Date & Time:
Nov 22, 1996 at 1846 LT
Portland - North Island
Based upon digital flight data recorded (DFDR) information, the mishap aircraft departed Portland IAP at 1720 PST on 22 Nov 96 on an instrument flight rules (IFR) flight en route to North Island Naval Air Station. The purpose of the sortie was to conduct an overwater navigation evaluation. King 56 began the sortie with a normal takeoff, departure and climbout. One hour and 24 minutes after takeoff in level flight at FL 220 the mishap sequence began with the engineer commenting on a torque flux on the number 1 engine. Nothing on the cockpit voice recorder (CVR), the DFDR, or the survivor’s testimony suggested any unusual events prior to the engineer’s comment. Over the next three minutes, the operations of all four engines became unstable and eventually failed. Crew actions during these critical three minutes are known only by verbal comments on the CVR and the survivor’s testimony. The following discusses what we know of those actions. The engineer called for n°1 propeller to be placed in mechanical governing. This would normally remove electrical inputs to the propeller through the synchrophaser. The pilot then called for all four propellers to be placed in mechanical governing. This action was consistent with treating this emergency as a four-engine rollback. There is no indication on the DFDR or the CVR as to whether or not the crew selected mechanical governing on any of the remaining three propellers. At the same time the crew was analyzing the emergency, they also declared an in-flight emergency with Oakland ARTCC and turned the mission aircraft east to proceed toward Kingsley Field, Klamath Falls, OR, approximately 230 miles away and approximately 80 miles from the coast. The Radio Operator radioed the USCG Humboldt Bay Station and notified them of the in-flight emergency. During the turn toward the shore the number 3 and number 4 engines once briefly recovered most of their torque. These increases are recorded by the flight data recorder. When the RPM on number 3 (the aircraft’s last functioning engine) finally decreased below 94% RPM the last generator producing electrical power dropped off line due to low frequencies. As a result, at 1846 Pacific Standard Time all electrical power was lost. After a brief period, power was restored to the equipment powered by the battery bus. From this point on, the aircraft glided to the attempted ditching. There is no record of that portion of the flight, except the survivor’s testimony.The outboard wing sections and all four engines separated from the center wing section that in turn separated from the fuselage. Subsequently, the engines and fuselage went straight to the ocean floor at a depth of approximately 5500 feet. The outer wing and the center wing sections floated on the surface for several days and sank more than 50 nm from the impact location. The radio navigator was rescued while 10 other crew members were killed.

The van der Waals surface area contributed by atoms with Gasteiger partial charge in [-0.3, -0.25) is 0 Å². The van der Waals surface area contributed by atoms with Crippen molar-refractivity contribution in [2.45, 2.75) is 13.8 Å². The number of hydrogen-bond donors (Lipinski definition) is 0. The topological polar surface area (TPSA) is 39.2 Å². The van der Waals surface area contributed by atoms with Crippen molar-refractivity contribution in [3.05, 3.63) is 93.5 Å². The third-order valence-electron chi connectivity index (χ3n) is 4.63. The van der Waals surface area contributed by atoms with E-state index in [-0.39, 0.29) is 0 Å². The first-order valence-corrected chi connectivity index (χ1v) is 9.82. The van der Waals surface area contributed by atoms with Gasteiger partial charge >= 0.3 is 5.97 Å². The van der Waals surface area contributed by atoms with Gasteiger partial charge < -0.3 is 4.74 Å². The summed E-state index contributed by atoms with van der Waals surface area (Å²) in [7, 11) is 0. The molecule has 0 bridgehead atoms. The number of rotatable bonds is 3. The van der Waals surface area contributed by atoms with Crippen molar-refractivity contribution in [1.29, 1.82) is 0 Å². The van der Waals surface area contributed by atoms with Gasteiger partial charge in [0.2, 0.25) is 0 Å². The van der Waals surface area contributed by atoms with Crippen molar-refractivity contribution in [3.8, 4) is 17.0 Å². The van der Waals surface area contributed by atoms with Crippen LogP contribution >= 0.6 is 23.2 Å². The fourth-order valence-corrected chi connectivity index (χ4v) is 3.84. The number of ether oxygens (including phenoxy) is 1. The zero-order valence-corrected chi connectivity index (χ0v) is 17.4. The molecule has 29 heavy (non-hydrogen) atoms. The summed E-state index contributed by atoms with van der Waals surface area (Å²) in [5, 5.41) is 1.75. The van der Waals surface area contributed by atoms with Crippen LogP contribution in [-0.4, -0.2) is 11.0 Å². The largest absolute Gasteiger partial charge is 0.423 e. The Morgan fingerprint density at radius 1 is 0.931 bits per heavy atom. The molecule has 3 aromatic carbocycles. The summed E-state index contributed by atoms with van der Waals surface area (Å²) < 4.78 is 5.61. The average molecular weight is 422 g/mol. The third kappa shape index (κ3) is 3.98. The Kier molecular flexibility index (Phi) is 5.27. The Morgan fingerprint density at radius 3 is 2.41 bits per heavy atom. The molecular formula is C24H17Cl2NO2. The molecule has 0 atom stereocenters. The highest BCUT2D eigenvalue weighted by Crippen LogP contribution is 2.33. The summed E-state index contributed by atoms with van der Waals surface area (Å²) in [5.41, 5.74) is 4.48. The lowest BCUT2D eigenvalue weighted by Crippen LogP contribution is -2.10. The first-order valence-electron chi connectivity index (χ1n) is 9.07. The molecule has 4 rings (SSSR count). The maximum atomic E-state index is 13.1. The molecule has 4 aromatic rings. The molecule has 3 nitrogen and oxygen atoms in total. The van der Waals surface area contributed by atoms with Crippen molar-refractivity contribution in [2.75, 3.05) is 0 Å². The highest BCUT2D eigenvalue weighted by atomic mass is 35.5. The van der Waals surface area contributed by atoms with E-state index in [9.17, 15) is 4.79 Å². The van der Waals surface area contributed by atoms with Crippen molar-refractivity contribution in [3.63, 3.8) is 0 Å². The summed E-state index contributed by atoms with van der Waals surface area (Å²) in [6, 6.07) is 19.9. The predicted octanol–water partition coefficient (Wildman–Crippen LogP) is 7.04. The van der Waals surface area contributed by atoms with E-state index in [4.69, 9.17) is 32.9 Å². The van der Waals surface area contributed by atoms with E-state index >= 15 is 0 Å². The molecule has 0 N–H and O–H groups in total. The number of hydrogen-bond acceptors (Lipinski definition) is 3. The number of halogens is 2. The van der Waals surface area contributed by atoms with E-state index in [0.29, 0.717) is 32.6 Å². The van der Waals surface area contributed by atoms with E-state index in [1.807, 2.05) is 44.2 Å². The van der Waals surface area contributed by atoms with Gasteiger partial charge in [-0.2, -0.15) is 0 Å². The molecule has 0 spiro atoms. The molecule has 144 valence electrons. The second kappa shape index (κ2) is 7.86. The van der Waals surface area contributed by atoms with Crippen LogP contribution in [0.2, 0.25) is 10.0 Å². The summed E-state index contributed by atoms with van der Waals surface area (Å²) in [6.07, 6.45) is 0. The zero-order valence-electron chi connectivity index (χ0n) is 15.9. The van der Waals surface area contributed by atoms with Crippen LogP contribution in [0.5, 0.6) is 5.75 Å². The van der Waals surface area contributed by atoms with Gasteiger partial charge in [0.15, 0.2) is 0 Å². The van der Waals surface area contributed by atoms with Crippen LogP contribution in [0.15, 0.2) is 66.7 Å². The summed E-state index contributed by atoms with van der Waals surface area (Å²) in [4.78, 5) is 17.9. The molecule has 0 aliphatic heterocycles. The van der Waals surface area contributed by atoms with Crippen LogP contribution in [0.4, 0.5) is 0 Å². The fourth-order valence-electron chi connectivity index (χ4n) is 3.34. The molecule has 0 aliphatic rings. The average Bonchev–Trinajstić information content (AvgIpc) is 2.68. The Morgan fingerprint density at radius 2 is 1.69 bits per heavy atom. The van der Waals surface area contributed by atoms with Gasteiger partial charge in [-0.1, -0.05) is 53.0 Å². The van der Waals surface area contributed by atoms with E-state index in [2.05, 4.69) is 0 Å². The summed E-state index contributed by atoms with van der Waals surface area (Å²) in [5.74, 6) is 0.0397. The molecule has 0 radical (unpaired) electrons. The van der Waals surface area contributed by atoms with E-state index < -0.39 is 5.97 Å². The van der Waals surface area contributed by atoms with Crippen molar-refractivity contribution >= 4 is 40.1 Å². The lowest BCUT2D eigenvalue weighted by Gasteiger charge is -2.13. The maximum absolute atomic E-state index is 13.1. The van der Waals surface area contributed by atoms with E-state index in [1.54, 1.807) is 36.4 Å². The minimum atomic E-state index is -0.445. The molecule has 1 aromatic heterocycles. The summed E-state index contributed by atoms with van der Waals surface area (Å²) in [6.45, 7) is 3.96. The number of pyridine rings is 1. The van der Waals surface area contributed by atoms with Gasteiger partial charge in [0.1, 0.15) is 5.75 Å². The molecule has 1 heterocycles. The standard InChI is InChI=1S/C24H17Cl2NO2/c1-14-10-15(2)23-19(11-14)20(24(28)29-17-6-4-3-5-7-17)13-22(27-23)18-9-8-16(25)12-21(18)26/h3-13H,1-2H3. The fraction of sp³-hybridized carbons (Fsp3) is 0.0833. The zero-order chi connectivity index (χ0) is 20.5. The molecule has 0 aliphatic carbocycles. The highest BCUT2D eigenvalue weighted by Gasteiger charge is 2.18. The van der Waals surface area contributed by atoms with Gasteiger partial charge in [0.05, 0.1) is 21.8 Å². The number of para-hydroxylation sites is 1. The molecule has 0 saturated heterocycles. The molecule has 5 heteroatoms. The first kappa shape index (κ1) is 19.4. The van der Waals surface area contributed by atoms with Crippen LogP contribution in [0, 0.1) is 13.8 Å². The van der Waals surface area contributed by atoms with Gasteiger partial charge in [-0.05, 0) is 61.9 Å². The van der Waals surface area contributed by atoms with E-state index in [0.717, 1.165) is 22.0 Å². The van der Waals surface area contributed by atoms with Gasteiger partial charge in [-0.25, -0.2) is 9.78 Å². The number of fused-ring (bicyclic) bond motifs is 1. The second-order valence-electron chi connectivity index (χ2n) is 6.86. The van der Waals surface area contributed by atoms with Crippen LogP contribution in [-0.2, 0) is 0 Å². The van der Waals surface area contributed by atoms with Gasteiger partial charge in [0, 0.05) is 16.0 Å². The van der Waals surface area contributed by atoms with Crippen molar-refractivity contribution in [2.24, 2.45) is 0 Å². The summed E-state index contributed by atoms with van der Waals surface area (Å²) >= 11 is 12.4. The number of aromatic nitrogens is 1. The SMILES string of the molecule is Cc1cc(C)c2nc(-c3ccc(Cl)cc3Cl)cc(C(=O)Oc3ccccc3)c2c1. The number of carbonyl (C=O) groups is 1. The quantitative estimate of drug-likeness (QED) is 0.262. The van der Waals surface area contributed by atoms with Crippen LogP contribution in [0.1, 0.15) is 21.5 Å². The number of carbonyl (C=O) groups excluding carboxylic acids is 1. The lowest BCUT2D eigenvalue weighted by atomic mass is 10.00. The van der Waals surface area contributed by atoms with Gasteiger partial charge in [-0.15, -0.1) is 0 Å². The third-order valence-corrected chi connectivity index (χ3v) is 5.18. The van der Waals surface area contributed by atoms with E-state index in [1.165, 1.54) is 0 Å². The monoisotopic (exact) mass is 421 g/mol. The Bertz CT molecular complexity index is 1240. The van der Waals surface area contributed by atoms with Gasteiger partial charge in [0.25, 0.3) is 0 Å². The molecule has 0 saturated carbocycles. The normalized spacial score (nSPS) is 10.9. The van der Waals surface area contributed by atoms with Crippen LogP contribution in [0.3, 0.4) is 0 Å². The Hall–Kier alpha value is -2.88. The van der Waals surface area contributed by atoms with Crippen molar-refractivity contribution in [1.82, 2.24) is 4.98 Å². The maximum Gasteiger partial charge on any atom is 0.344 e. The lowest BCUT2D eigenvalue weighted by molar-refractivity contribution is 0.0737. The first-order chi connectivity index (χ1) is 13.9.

Fuel starvation for unknown reasons.